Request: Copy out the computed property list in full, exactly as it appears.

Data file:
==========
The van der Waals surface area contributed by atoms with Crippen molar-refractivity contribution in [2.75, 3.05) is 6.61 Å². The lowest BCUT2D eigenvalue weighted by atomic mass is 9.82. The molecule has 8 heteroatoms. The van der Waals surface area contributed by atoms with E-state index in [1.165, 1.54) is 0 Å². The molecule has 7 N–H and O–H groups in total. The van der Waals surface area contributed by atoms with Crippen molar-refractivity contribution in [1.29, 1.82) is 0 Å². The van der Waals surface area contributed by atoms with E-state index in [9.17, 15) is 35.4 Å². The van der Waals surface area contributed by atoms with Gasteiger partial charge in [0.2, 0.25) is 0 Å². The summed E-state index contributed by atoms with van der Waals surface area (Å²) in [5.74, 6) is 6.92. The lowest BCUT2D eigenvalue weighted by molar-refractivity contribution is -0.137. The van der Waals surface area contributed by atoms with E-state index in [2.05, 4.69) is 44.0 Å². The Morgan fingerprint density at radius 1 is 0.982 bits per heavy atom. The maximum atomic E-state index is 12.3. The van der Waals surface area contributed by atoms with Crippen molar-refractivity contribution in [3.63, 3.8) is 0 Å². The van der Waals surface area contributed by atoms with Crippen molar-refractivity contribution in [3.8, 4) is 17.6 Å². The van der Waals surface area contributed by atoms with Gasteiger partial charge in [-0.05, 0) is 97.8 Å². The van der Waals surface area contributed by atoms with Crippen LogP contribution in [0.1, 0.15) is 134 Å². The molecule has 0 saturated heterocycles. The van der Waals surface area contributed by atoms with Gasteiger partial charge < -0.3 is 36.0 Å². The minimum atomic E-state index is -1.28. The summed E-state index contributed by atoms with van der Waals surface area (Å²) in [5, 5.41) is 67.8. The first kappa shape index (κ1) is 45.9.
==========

The van der Waals surface area contributed by atoms with Crippen molar-refractivity contribution in [2.75, 3.05) is 6.61 Å². The lowest BCUT2D eigenvalue weighted by atomic mass is 9.82. The molecule has 8 heteroatoms. The van der Waals surface area contributed by atoms with E-state index in [1.165, 1.54) is 0 Å². The molecule has 7 N–H and O–H groups in total. The van der Waals surface area contributed by atoms with Crippen molar-refractivity contribution in [1.29, 1.82) is 0 Å². The van der Waals surface area contributed by atoms with E-state index in [9.17, 15) is 35.4 Å². The van der Waals surface area contributed by atoms with Gasteiger partial charge in [0.2, 0.25) is 0 Å². The summed E-state index contributed by atoms with van der Waals surface area (Å²) in [5.74, 6) is 6.92. The lowest BCUT2D eigenvalue weighted by molar-refractivity contribution is -0.137. The van der Waals surface area contributed by atoms with E-state index in [2.05, 4.69) is 44.0 Å². The Morgan fingerprint density at radius 1 is 0.982 bits per heavy atom. The maximum atomic E-state index is 12.3. The van der Waals surface area contributed by atoms with Crippen molar-refractivity contribution in [3.63, 3.8) is 0 Å². The van der Waals surface area contributed by atoms with Crippen molar-refractivity contribution in [3.8, 4) is 17.6 Å². The van der Waals surface area contributed by atoms with Gasteiger partial charge in [-0.05, 0) is 97.8 Å². The van der Waals surface area contributed by atoms with Crippen LogP contribution in [0.1, 0.15) is 134 Å². The molecule has 0 saturated heterocycles. The van der Waals surface area contributed by atoms with Gasteiger partial charge < -0.3 is 36.0 Å². The minimum atomic E-state index is -1.28. The summed E-state index contributed by atoms with van der Waals surface area (Å²) in [5, 5.41) is 67.8. The first kappa shape index (κ1) is 45.9.